I loved my all-girls school

Despite the lack of flashy promposals, all-girls schools offer a unique and valuable educational experience, writes Alex Riklin. (Photo: Pexels)

By Alex Riklin on November 18, 2019

Stanford Daily

When I tell people I attended an all-girls school since age 4, I’m met with expressions of either confusion, shock, curiosity or some combination of the three. I get the same responses ad nauseum: Why? Was it horrible? But how did you meet boys?

Contrary to what many people immediately assume, judging from their looks of sympathy, I really enjoyed going to an all-girls school. Sure, there were times when I envied the promposals and homecoming dances I saw in movies and on American friends’ Instagrams but never actually experienced myself. But apart from that, going to a single-sex school shaped me in many valuable ways and allowed me to forge amazing friendships. 

Many myths still need to be debunked when it comes to talking about single-sex education. First, I reject the idea that being in a single-sex environment renders one unable to interact with members of the opposite sex later in life. Despite this  popular belief, everyone I knew at my school and other single-sex schools not only knew how to interact smoothly with members of the opposite sex, but they were also able to form actual friendships with those people outside of school time.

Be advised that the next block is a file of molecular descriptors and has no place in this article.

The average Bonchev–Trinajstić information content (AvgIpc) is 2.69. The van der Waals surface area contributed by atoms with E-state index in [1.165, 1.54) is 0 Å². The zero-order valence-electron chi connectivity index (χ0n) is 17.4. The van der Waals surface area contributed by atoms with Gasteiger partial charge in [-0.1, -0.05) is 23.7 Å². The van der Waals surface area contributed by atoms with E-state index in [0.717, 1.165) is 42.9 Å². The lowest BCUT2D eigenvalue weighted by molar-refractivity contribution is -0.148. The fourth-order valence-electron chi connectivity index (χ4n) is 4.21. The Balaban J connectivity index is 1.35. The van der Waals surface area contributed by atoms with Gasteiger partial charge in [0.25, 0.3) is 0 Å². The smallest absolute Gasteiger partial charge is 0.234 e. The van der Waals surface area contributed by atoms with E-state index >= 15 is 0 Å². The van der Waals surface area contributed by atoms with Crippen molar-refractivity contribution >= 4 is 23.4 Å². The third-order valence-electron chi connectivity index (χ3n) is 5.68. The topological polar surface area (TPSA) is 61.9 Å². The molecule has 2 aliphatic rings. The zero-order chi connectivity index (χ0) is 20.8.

Although the majority of my close friends were girls, I wasn’t constantly cooped up away from the outside world. Being in a single-sex environment also encouraged me to make more friends outside of school and socialize outside of my fairly small school bubble. These experiences gave me invaluable skills, many of which I have used in my first few weeks here at Stanford in making friends and building relationships. 

Another common belief about all-girls schools in particular is the overwhelming presence of drama and hostility between students. There is inevitably going to be drama in all schools and close-knit communities at some points, but I never noticed a correlation between single-sex schools and drama when talking to friends who went to coed schools. I would say that drama doesn’t depend on whether you’re at a single-sex or coed school, but rather on the personalities of the people you surround yourself with.

Coming to Stanford, I thought I would immediately notice intense differences between my 700-person, single-sex school in London, England and this 7,000-person coed college. I assumed  it would feel really weird to be in classes with boys for the first time in my life.